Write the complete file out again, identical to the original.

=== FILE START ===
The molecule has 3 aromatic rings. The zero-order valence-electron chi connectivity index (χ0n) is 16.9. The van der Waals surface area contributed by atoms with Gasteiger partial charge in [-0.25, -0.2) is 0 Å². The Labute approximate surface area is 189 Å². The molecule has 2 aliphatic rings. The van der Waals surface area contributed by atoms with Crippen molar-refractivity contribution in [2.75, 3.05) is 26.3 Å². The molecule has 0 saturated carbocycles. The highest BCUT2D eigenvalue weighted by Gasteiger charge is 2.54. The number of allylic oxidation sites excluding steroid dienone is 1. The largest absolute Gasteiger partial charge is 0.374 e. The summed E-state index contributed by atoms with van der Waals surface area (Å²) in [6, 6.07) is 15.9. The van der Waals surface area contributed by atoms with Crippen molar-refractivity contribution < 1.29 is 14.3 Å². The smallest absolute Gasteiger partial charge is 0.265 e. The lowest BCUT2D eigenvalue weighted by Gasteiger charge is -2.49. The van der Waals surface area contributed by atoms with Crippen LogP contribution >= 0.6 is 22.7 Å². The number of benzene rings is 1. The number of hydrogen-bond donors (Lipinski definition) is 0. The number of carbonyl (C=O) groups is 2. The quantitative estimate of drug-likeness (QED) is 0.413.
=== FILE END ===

The molecule has 3 aromatic rings. The zero-order valence-electron chi connectivity index (χ0n) is 16.9. The van der Waals surface area contributed by atoms with Gasteiger partial charge in [-0.25, -0.2) is 0 Å². The Labute approximate surface area is 189 Å². The molecule has 2 aliphatic rings. The van der Waals surface area contributed by atoms with Crippen molar-refractivity contribution in [2.75, 3.05) is 26.3 Å². The molecule has 0 saturated carbocycles. The highest BCUT2D eigenvalue weighted by Gasteiger charge is 2.54. The number of allylic oxidation sites excluding steroid dienone is 1. The largest absolute Gasteiger partial charge is 0.374 e. The summed E-state index contributed by atoms with van der Waals surface area (Å²) in [6, 6.07) is 15.9. The van der Waals surface area contributed by atoms with Crippen molar-refractivity contribution < 1.29 is 14.3 Å². The smallest absolute Gasteiger partial charge is 0.265 e. The lowest BCUT2D eigenvalue weighted by Gasteiger charge is -2.49. The van der Waals surface area contributed by atoms with Crippen LogP contribution >= 0.6 is 22.7 Å². The number of benzene rings is 1. The number of hydrogen-bond donors (Lipinski definition) is 0. The number of carbonyl (C=O) groups is 2. The quantitative estimate of drug-likeness (QED) is 0.413.